Answers provided by Senior Tech Editor Bob Bolles (unless otherwise noted)PCV PrimerQ I was wondering if there is any information on the use of PCV (positive crankcase ventilation) on circle track engines. I know it's been used on high-horsepower drag engines, but was wondering if anyone has used such a system. What would be the advantages to a 400hp engine? If there is no horsepower gain, would there be any other reason to use such a system?Darrel BauerDenver, CO

Q Do you think it would be worth my time to hook up a PCV valve and seal the oil breather? My reasoning for considering this is that the reciprocating/rotating parts would have less resistance in a vacuum. What thoughts do you have on this? Any potential pitfalls? What percentage of torque increase (if any) might I reasonable expect?John KingCedar Rapids, IA

A Even with the best of ring seal, some amount of combustion "residue" will escape into the crankcase area. One of the original purposes of venting oil pan pressure into the intake track (the so-called "PCV System") was to reduce exhaust emission levels (unburned hydrocarbons) in over-the-highway vehicles. PCV can also reduce fuel economy, but that's an entirely different subject.

From the perspective of a race engine, PCV-vented combustion by-products tend to dilute fresh air/fuel charges, thereby reducing combustion efficiency and power. Further, the higher the crankcase pressure, the greater the tendency for this residue to bypass ring seal and get back into the combustion space, essentially during the intake stroke when cylinder pressure is less than pan pressure.

If you're comparing the effects of pan pressure on crankshaft rotation to that of combustion residue on combustion efficiency, the latter is more critical. Instead, routing pan pressure into an exhaust header collector will reduce windage loss and tend not to reduce combustion efficiency. The amount of improvement largely depends on ring-seal effectiveness. Also, you'll find gains to be greater at lower rpm than higher, primarily because the lower engine speeds allow more time for dilution to occur. With an efficient venting system, I've seen net torque gains of 2 to 4 percent, but this varies with power level and ring seal. Oil attachment to crankshafts can by far cause more torque loss than pan pressure.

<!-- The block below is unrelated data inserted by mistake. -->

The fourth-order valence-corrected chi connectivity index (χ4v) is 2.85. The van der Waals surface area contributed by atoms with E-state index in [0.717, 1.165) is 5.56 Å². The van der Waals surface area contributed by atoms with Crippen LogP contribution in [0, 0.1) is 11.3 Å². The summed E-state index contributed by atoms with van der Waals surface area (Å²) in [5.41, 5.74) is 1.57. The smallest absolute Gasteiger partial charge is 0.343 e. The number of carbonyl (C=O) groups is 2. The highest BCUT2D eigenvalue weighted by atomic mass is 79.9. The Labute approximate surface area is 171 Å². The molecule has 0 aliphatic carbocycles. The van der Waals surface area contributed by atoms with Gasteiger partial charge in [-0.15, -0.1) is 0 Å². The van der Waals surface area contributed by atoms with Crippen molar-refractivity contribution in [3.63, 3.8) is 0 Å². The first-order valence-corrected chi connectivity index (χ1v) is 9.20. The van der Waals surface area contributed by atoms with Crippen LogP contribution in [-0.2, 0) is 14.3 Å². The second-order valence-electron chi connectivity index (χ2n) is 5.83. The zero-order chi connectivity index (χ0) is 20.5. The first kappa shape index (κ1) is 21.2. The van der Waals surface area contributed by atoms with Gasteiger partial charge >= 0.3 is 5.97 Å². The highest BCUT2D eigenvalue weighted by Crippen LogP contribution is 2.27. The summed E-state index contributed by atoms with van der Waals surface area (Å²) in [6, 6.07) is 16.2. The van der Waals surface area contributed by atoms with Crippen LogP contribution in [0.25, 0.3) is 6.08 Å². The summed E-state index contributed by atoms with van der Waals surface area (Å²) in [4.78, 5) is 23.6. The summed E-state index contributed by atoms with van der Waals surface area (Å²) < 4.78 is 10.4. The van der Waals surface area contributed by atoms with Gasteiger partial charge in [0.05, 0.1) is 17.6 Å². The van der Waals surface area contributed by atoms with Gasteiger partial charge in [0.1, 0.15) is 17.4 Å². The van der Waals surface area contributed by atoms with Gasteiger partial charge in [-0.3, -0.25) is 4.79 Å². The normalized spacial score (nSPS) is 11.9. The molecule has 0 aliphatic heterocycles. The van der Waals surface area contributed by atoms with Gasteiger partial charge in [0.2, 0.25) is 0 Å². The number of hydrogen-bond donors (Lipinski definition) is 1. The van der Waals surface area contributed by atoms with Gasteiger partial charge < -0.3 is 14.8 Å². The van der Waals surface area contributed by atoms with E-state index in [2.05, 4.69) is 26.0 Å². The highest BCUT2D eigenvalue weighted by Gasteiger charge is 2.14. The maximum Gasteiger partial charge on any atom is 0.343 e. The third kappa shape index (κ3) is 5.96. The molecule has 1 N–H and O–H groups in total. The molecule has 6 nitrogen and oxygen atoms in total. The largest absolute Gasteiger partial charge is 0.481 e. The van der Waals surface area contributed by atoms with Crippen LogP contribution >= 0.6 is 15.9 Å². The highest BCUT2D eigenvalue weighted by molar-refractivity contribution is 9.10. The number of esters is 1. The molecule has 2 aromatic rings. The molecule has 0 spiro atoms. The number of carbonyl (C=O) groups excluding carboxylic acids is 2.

A pretty good rule of thumb you can apply to many types of engine modifications is, "What am I doing to combustion efficiency?" The venting of crankcase pressure falls into this category.Jim McFarlandAutotronicsAustin, TX

Housing CheckQ I race a Limited Late Model on a 11/44-mile, low-bank asphalt oval. The car is a Camaro front stub with fabricated frame and rollcage. I run a Ford 9-inch floater rearend with a conventional three-link rear suspension with a full-length, straight panhard bar.

During the last race of the season at my local track, I came out of Turn 4 a little high. The rear of the car came around and tagged the wall pretty good, directly on the right-rear tire. The rim was toast. I put on a good rim and measured the toe with toe plates. It is toed-out 11/48-inch. I did the same test with all my spare rims and came up with 11/48-inch toe-out every time. I went back out on the track for the next race and the car was definitely looser. Tire temperatures on the right-rear also changed. The inside now runs about 30 degrees hotter than the outside. I have done a close inspection of the housing and can't find any bends, kinks, changes in paint, etc. My wheelbase also has not changed.

What is the best way to try to straighten out the housing? I saw a guy on TV do it with a rose bud and a wet rag, but I have no idea where to start. Is my only option to purchase a new housing? Like everyone else, my racing budget is pretty non-existent.Name Withheld by RequestVia e-mail